Chapter 14: Psychological Disorders (Textbook Notes)
Symptoms – behaviours, thoughts, and emotions suggestive of an underlying abnormal syndrome – a
coherent cluster of symptoms usually due to a single cause.
DSM = Diagnostic and Statistical Manual of Mental Disorders – a classification system
Homosexuality dropped from the list of psychological disorders in 1974
Categories of Mental Disorders:
1. Disorders usually first diagnosed in infancy, childhood, or early adolescence. Eg. Bed-wetting
2. Delirium, dementia, amnesic, and other cognitive disorders.
3. Mental disorders due to a general medical condition not elsewhere classified. Eg. Deterioration of the
brain from prolonged drug abuse.
4. Substance-related disorders
5. Schizophrenia and other psychotic disorders
6. Mood disorders
7. Anxiety disorders
8. Somatoform disorders – preoccupation with physical health with no cause. Eg. Hypochondriac
9. Factitious disorders – adopted to satisfy some psychological need
10. Dissociative disorders
11. Sexual and gender identity disorders
12. Eating disorders. Eg. Furious Pete
13. Sleep disorders
14. Impulse control disorder not elsewhere classified. Eg. Pathological gambling
15. Adjustment disorders
16. Personality disorders
17. Other conditions that may be a focus of clinical attention
Comorbidity is relatively common in patients within the DSM diagnostic system.
Table 14.2 GAF Scale – I don’t think we will have to know this...
Etiology – a specific pattern of causes.
Prognosis – a typical course over time and susceptibility to treatment and cure.
The complexity of causation suggests that different individuals can experience a similar psychological
disorder (e.g., depression) for different reasons.
Diathesis = internal predisposition and Stress = external trigger.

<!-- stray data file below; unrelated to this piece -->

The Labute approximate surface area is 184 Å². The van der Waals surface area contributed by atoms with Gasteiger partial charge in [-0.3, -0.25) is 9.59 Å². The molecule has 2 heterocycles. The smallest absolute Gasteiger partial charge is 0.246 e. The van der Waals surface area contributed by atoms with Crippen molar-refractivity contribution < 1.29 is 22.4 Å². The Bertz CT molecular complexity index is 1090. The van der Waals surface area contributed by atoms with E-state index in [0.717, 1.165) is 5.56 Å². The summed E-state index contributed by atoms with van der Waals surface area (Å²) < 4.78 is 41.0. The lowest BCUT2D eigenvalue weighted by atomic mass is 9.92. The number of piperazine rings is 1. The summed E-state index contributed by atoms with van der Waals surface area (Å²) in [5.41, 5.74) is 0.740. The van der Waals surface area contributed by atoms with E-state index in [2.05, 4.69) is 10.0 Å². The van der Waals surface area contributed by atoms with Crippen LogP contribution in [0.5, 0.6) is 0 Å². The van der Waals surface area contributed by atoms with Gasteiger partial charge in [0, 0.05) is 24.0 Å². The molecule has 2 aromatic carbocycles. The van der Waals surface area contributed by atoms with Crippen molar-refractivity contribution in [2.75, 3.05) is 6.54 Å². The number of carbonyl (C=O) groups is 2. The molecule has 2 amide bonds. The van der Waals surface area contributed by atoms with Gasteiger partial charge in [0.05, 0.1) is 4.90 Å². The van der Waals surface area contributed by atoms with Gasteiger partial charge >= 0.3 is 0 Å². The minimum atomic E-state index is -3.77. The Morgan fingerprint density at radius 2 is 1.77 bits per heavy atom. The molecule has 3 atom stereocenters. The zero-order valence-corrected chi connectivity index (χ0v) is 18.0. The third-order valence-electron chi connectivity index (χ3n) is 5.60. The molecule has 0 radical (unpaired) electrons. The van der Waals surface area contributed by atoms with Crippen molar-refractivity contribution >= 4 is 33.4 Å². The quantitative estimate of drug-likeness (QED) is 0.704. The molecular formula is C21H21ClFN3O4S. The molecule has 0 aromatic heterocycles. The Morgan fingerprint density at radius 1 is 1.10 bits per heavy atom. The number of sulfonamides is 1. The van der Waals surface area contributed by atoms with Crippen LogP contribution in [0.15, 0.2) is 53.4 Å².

Intervention-causation fallacy – Assumption that if a treatment is effective, it must address the cause of
70% of people with diagnosable psychological disorders do not seek treatment.
Important to avoid labelling: eg. a person with schizophrenia vs. a schizophrenic. Significant comorbidity between anxiety and depression.
GAD occurs more frequently in lower socioeconomic groups than in middle and upper class.
Compared with fraternal twins, identical twins have moderately higher concordance rates (% of pairs
that share the characteristic) for GAD
Benzodiazepines (Valium, librium) stimulate neurotransmitter GABA and can sometimes reduce
symptoms of GAD.
5 categories of specific phobia:
II) natural environments
IV) blood, injections, and death
V) other phobias, including illness and death
Specific phobias are much more common in women than men (4:1 ratio) and have a genetic component.
Preparedness theory - people are instinctively predisposed towards certain fears.
Panic disorder especially prevalent among women.
People with panic disorder were found to be more sensitive to sodium lactate
Most common obsessions: contami